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Kiss My Wheels

Braindamadj’d...Take II

When Pigs Fly

Escape Velocity

The Collector of Bedford Street

The Cost of Living

Shattering clichés, films embrace humanity


o be considered for the disability-related strand of the Wisconsin Film Festival, films had to meet one criterion: challenge our thinking about the range of personal circumstances and characteristics that we call disability. Clichés and formulas can be exhaustingly boring. People with disabilities are often represented in various media in one of several predictable scenarios. In the “pathetic victim” scenario, people with disabilities are terribly unlucky and muddle through life with insufferable conditions while they face numerous obstacles. We, the viewers, are happy that our lives are less complicated and more fulfilling, more normal. In a closely related formula, people with disabilities are portrayed as heroes. We bear witness to extreme limitations only to learn that people with disabilities have superhuman abilities to overcome adversity. In the face of challenges they come through smiling. We feel relieved to know suffering has a silver lining, or some great life-lesson to impart. In yet a third boilerplate narrative, people with disabilities are kind-hearted, witty, and wise, deserving of rescue by their able-bodied family and friends. The rescuers tend to have a critical flaw that is somehow eliminated or fixed

because they help or befriend a person with a disability. We develop a righteous indignation about the treatment of people with disabilities and vow to act on their behalf. These predictable plots and themes tell us more about how people without disabilities form opinions that allay fears about acquiring and living with adversity. While the films in the Film·Able series have little in common with one another, they all challenge these stereotypical portrayals. Some of the films present first-person accounts. In Black Sun, blind filmmaker Gary Tarn narrates his story of an assault that left him with limited vision. While Tarn’s grief over becoming blind is apparent, he speaks of the richness and change in perspective that the experience has contributed to his life. Braindamadj’d…Take II and Escape Velocity, paired together for this program, are also films by people with disabilities, providing viewers with images, sounds, and words that almost simulate traumatic brain injury and attention deficits, providing a point of entry into other worlds and other ways of thinking. Kiss My Wheels, a film about wheelchair basketball, illustrates some underlying cultural beliefs about disability. The team’s coach is an

insider to disability and initially his words of and disabled. support and his calls to action appeal to the As the only non-documentary in the series, young players. As the players interact with one Cost of Living is most adept at making disabilanother, aspects of youth culture become more ity secondary to humanity. We immediately prominent than disability status. become involved in the artful features, feeling These films, however, are not made to gloss curious about the people, not the disabilities. over the real challenges of By eschewing formulaic living with a disability. FILM•ABLE: DISABILITIES films that massage surface-levWhen Pigs Fly, madness ON SCREEN el emotions, Film·Able results not from losing one’s presented by the UW Department includes a wealth of creative ability to walk, nor from of Rehabilitation, Psychology and thought-provoking movies physical pain, but from and Special Education that happen to engage disabilworker compensation poli- ✿ Black Sun ity issues, either as centrifugal cies that are arbitrarily or ✿ Braindamadj’d...Take II forces in the lives of the prounjustly enforced. Resis- ✿ The Collector of Bedford Street tagonists, or as tangential to tance to policy is also one of ✿ Escape Velocity their existences. About abilithe themes of The Collector ✿ The Cost of Living ty, however, a common mesof Bedford Street. This film ✿ Heart of an Empire sage is easier to identify: limjuxtaposes ideals of self- ✿ Kiss My Wheels itation associated with determination and belongdisability is quite often a ✿ When Pigs Fly ing, rejecting the notion that byproduct of perception. What these are mutually excluwill it take for people without sive. disabilities to change course and embrace the Other films in the Film·Able series chal- variety and richness in human development lenge the significance of disability. In Heart of and lived lives? an Empire the issue surfaces and disappears — Audrey Trainor with an almost rhythmic quality, begging quesUW Department of Rehabilitation, tions about the relationship between different Psychology and Special Education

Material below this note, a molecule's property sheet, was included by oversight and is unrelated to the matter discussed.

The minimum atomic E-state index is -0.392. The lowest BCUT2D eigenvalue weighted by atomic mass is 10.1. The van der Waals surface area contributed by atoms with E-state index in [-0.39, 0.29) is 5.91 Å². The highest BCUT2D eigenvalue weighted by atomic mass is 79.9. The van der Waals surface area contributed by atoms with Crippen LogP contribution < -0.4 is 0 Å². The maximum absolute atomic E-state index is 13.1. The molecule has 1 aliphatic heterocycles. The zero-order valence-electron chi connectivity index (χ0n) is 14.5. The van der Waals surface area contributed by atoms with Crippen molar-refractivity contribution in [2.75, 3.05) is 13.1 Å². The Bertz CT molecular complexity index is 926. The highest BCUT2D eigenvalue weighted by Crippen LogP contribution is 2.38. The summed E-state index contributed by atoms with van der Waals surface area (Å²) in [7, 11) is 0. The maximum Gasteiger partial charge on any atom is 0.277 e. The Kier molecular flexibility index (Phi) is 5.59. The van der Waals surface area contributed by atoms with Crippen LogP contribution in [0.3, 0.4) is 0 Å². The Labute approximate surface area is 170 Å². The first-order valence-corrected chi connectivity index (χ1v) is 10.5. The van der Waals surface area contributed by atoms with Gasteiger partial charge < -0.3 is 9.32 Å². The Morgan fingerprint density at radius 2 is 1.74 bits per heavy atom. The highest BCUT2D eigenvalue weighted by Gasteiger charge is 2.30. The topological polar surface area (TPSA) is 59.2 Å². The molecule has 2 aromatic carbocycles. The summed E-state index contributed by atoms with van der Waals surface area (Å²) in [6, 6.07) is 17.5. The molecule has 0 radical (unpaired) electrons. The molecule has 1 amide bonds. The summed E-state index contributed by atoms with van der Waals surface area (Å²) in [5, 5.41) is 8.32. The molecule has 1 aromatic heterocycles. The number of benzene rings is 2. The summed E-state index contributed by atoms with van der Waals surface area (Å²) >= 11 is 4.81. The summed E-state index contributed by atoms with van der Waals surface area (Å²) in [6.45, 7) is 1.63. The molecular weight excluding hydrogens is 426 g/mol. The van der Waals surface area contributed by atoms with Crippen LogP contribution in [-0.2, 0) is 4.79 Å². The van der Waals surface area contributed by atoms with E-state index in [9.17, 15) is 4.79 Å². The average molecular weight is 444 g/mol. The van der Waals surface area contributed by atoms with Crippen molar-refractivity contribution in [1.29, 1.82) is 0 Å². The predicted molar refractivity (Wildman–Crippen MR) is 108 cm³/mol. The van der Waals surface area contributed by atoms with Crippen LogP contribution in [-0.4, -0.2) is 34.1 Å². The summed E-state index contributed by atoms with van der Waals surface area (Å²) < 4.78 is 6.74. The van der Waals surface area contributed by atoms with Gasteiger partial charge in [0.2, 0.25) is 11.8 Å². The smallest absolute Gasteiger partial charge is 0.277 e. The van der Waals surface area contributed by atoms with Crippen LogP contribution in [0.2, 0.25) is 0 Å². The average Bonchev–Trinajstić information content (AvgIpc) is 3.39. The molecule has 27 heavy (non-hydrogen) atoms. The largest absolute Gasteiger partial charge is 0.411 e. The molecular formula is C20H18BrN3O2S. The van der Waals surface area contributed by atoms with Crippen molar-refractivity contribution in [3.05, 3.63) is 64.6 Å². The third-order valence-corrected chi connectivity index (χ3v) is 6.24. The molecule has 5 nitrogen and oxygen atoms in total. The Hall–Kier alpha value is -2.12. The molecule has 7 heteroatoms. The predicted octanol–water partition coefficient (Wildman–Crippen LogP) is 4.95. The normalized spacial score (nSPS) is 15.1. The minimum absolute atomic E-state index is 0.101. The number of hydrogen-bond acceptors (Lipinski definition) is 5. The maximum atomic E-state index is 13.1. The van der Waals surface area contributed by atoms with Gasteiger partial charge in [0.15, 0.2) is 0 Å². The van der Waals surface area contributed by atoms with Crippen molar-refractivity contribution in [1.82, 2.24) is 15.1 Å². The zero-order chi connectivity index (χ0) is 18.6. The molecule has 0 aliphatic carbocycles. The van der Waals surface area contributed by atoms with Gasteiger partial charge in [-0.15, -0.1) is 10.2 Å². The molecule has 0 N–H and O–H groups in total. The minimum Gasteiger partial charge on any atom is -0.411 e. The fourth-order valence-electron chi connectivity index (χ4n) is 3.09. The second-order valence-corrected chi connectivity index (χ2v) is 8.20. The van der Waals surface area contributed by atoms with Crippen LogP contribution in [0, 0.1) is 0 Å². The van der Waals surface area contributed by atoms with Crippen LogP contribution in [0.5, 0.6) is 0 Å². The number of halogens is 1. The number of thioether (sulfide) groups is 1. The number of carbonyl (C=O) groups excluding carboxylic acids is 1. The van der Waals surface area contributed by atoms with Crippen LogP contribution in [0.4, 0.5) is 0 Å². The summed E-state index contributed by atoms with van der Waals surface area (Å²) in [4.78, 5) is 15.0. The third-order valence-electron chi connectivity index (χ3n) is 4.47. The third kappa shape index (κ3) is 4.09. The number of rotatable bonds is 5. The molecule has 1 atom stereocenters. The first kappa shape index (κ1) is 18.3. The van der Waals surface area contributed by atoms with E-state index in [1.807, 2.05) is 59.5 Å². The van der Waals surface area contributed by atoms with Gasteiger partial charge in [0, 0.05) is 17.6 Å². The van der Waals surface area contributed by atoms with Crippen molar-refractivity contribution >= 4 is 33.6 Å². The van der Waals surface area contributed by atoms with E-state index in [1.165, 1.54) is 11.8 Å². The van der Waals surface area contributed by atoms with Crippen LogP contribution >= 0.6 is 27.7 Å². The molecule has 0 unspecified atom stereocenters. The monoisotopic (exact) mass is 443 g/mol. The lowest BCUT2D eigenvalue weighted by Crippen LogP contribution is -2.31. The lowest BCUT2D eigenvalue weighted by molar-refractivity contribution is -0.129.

Profile for Wisconsin Film Festival

2007 Wisconsin Film Festival Film Guide  

2007 Wisconsin Film Festival Film Guide  


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